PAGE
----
Polish/Nouns - Gender

DialogueEdit

Łukasz and Beata are friends who meet on the street and exchange a few quick words.

Polish English
Beata Cześć Łukasz. Jak się masz? Hi Łukasz. How are you?
Łukasz Dobrze. A ty? Well. And you?
Beata Nieźle. Not bad.
Łukasz Miło Cię zobaczyć ale muszę wracać do domu. Porozmawiamy później. Nice to see you but I must return home. We will talk later.
Beata Dobrze. Cześć. Okay. Bye.

Dialogue Notes

  • The word cześć means both hi and bye, similar to ciao in Italian.
  • The word dobrze is an adverb and can mean fine, well, or okay.
  • Cię, meaning you, is capitalized out of respect. Oftentimes, when writing to someone, the pronoun you and your will be capitalized.
  • The verb porozmawiamy is not preceded by the pronoun we. Pronouns in Polish are implicit in the verb form and may be dropped just like in Spanish.

Grammar I: Greetings and FarewellsEdit

Different greeting and farewells are used depending on the time of day:

  • dzień dobry
    • greeting used for good morning, good afternoon, and good day
  • dobry wieczór
    • greeting used for good evening
  • dobranoc
    • farewell used for good night

The words dobry and dobra mean good and are used for masculine and feminine nouns, respectively. Notice that while dzień dobry and dobry wieczór are written separately, dobranoc is written together.


Other farewells include:

  • cześć
    • means both hi and bye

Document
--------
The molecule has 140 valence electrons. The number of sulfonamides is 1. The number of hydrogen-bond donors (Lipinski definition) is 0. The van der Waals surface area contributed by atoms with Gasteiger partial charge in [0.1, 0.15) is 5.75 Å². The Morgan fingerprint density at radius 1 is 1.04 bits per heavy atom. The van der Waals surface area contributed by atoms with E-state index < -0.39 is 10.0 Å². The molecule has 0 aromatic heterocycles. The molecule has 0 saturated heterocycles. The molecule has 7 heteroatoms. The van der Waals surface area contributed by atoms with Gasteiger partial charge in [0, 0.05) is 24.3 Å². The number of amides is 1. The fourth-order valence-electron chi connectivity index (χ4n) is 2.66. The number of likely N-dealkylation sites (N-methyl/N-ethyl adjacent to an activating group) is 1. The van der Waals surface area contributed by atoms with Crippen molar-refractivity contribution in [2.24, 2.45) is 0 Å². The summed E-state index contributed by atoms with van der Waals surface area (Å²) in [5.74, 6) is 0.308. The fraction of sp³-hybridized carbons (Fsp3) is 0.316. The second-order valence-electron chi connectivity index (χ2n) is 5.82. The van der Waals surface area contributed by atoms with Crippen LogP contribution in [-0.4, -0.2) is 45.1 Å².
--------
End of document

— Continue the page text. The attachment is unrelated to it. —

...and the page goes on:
• very informal; used between friends
  • do widzenia
    • standard way to say goodbye
    • lit. means until seeing
  • do zobaczenia
    • slightly more cordial and warm than do widzenia
    • lit. means until seeing
  • do usłyszenia
    • used when one expects to hear from the other person but not necessarily see them
    • lit. means until hearing
  • żegnaj
    • used when saying goodbye forever or a very long time


On the phone:

  • halo - hello
  • słucham
    • standard way of answering the phone
    • lit. means I am listening
    • the two can be combined into halo słucham


ExercisesEdit

Determine the appropriate greeting or farewell in the following cases (Click "▼" to check your answer):

saying hello at 7 PM

dobry wieczór

saying bye at 7 PM

dobranoc

answering the phone

halo, słucham, or halo słucham

saying bye to your best friend

cześć or do zobaczenia

saying bye to your mailman

do widzenia


Grammar II: Introduction to NounsEdit

Polish nouns can generally be classified into three genders:

  • masculine (m) - męski
  • feminine (f) - żeński
  • neuter (n) - nijaki


The gender of a noun can be usually determined by its ending.


If the noun ends in -a, it is usually feminine.

  • ulica - street

Notable exceptions include the word for man and male occupations

  • mężczyzna (m) – man
  • okulista (m) – eye doctor
  • poeta (m) – poet
  • kierowca (m) – driver


If the noun ends in -o, -e, , and -um (of Latin origin), it is usually neuter.

  • okno - window
  • pole - field
  • imię - name
  • muzeum - museum


If the noun ends in a consonant, it is usually masculine.

  • kot - cat

Notable exceptions include Latin-derived words ending in -um which are neuter, words ending in -ść which are feminine, and a few others.

  • akwarium (n) - aquarium
  • miłość (f) – love
  • krew (f) - blood
  • noc (f) - night


ExercisesEdit

Determine the gender of the following nouns (Click "▼" to check your answer):

zupa

feminine

słońce

neuter

rekin

masculine

godło

neuter

zwierzę

neuter

mężczyzna

masculine

noc

feminine

babcia

feminine

kotlet

masculine

liceum

neuter

Last modified on 28 October 2012, at 15:57